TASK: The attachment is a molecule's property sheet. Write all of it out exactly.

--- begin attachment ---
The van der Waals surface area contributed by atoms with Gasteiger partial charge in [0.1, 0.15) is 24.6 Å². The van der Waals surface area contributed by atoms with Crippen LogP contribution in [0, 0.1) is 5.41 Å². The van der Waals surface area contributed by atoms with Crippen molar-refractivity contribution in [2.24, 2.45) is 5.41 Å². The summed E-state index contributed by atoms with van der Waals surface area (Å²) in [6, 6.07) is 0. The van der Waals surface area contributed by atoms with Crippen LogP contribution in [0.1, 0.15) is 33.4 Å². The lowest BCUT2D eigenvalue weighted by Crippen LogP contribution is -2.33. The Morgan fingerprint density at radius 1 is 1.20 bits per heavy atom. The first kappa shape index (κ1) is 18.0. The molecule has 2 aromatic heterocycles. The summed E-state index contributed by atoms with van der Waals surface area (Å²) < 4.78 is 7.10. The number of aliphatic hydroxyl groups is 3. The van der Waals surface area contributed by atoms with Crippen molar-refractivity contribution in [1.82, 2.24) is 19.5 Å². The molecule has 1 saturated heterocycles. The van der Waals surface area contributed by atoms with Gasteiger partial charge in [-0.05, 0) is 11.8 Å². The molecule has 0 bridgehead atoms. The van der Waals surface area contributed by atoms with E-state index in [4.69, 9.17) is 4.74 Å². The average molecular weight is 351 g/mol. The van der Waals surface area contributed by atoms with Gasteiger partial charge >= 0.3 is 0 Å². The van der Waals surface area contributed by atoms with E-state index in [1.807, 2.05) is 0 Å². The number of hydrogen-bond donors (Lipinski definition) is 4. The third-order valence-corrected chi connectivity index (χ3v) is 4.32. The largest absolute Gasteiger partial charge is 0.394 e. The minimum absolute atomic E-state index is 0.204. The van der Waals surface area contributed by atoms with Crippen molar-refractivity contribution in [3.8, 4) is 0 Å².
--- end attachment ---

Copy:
The van der Waals surface area contributed by atoms with Gasteiger partial charge in [0.1, 0.15) is 24.6 Å². The van der Waals surface area contributed by atoms with Crippen LogP contribution in [0, 0.1) is 5.41 Å². The van der Waals surface area contributed by atoms with Crippen molar-refractivity contribution in [2.24, 2.45) is 5.41 Å². The summed E-state index contributed by atoms with van der Waals surface area (Å²) in [6, 6.07) is 0. The van der Waals surface area contributed by atoms with Crippen LogP contribution in [0.1, 0.15) is 33.4 Å². The lowest BCUT2D eigenvalue weighted by Crippen LogP contribution is -2.33. The Morgan fingerprint density at radius 1 is 1.20 bits per heavy atom. The first kappa shape index (κ1) is 18.0. The molecule has 2 aromatic heterocycles. The summed E-state index contributed by atoms with van der Waals surface area (Å²) < 4.78 is 7.10. The number of aliphatic hydroxyl groups is 3. The van der Waals surface area contributed by atoms with Crippen molar-refractivity contribution in [1.82, 2.24) is 19.5 Å². The molecule has 1 saturated heterocycles. The van der Waals surface area contributed by atoms with Gasteiger partial charge in [-0.05, 0) is 11.8 Å². The molecule has 0 bridgehead atoms. The van der Waals surface area contributed by atoms with E-state index in [4.69, 9.17) is 4.74 Å². The average molecular weight is 351 g/mol. The van der Waals surface area contributed by atoms with Gasteiger partial charge >= 0.3 is 0 Å². The van der Waals surface area contributed by atoms with E-state index in [1.807, 2.05) is 0 Å². The number of hydrogen-bond donors (Lipinski definition) is 4. The third-order valence-corrected chi connectivity index (χ3v) is 4.32. The largest absolute Gasteiger partial charge is 0.394 e. The minimum absolute atomic E-state index is 0.204. The van der Waals surface area contributed by atoms with Crippen molar-refractivity contribution in [3.8, 4) is 0 Å².